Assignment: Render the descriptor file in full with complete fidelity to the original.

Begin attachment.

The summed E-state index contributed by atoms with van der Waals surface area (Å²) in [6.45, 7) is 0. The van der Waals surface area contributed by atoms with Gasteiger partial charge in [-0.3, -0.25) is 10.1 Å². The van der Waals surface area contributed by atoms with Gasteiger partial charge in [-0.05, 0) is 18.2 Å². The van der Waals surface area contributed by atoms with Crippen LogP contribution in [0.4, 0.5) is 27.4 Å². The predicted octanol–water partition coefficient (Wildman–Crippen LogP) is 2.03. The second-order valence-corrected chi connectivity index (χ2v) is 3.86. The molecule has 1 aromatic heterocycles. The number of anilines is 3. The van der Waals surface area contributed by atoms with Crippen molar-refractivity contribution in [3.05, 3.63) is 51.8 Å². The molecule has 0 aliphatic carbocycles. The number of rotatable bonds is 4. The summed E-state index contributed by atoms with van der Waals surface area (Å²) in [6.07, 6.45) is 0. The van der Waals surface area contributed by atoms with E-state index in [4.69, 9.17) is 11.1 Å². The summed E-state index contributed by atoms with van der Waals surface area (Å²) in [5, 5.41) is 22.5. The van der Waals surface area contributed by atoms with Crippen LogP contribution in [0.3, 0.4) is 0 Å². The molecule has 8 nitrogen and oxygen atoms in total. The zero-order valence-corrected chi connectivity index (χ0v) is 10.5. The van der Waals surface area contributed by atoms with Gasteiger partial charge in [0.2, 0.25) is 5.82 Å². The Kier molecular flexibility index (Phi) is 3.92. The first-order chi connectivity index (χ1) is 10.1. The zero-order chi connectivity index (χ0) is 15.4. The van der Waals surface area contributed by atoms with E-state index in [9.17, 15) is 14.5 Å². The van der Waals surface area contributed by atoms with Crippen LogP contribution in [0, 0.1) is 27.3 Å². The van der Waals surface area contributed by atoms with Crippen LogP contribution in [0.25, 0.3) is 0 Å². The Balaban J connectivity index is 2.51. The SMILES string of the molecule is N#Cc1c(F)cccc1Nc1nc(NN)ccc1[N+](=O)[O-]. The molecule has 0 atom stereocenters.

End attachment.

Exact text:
The summed E-state index contributed by atoms with van der Waals surface area (Å²) in [6.45, 7) is 0. The van der Waals surface area contributed by atoms with Gasteiger partial charge in [-0.3, -0.25) is 10.1 Å². The van der Waals surface area contributed by atoms with Gasteiger partial charge in [-0.05, 0) is 18.2 Å². The van der Waals surface area contributed by atoms with Crippen LogP contribution in [0.4, 0.5) is 27.4 Å². The predicted octanol–water partition coefficient (Wildman–Crippen LogP) is 2.03. The second-order valence-corrected chi connectivity index (χ2v) is 3.86. The molecule has 1 aromatic heterocycles. The number of anilines is 3. The van der Waals surface area contributed by atoms with Crippen molar-refractivity contribution in [3.05, 3.63) is 51.8 Å². The molecule has 0 aliphatic carbocycles. The number of rotatable bonds is 4. The summed E-state index contributed by atoms with van der Waals surface area (Å²) in [6.07, 6.45) is 0. The van der Waals surface area contributed by atoms with E-state index in [4.69, 9.17) is 11.1 Å². The summed E-state index contributed by atoms with van der Waals surface area (Å²) in [5, 5.41) is 22.5. The van der Waals surface area contributed by atoms with Crippen LogP contribution in [0.3, 0.4) is 0 Å². The molecule has 8 nitrogen and oxygen atoms in total. The zero-order valence-corrected chi connectivity index (χ0v) is 10.5. The van der Waals surface area contributed by atoms with Gasteiger partial charge in [0.2, 0.25) is 5.82 Å². The Kier molecular flexibility index (Phi) is 3.92. The first-order chi connectivity index (χ1) is 10.1. The zero-order chi connectivity index (χ0) is 15.4. The van der Waals surface area contributed by atoms with E-state index in [9.17, 15) is 14.5 Å². The van der Waals surface area contributed by atoms with Crippen LogP contribution in [0, 0.1) is 27.3 Å². The van der Waals surface area contributed by atoms with Crippen LogP contribution in [0.25, 0.3) is 0 Å². The Balaban J connectivity index is 2.51. The SMILES string of the molecule is N#Cc1c(F)cccc1Nc1nc(NN)ccc1[N+](=O)[O-]. The molecule has 0 atom stereocenters.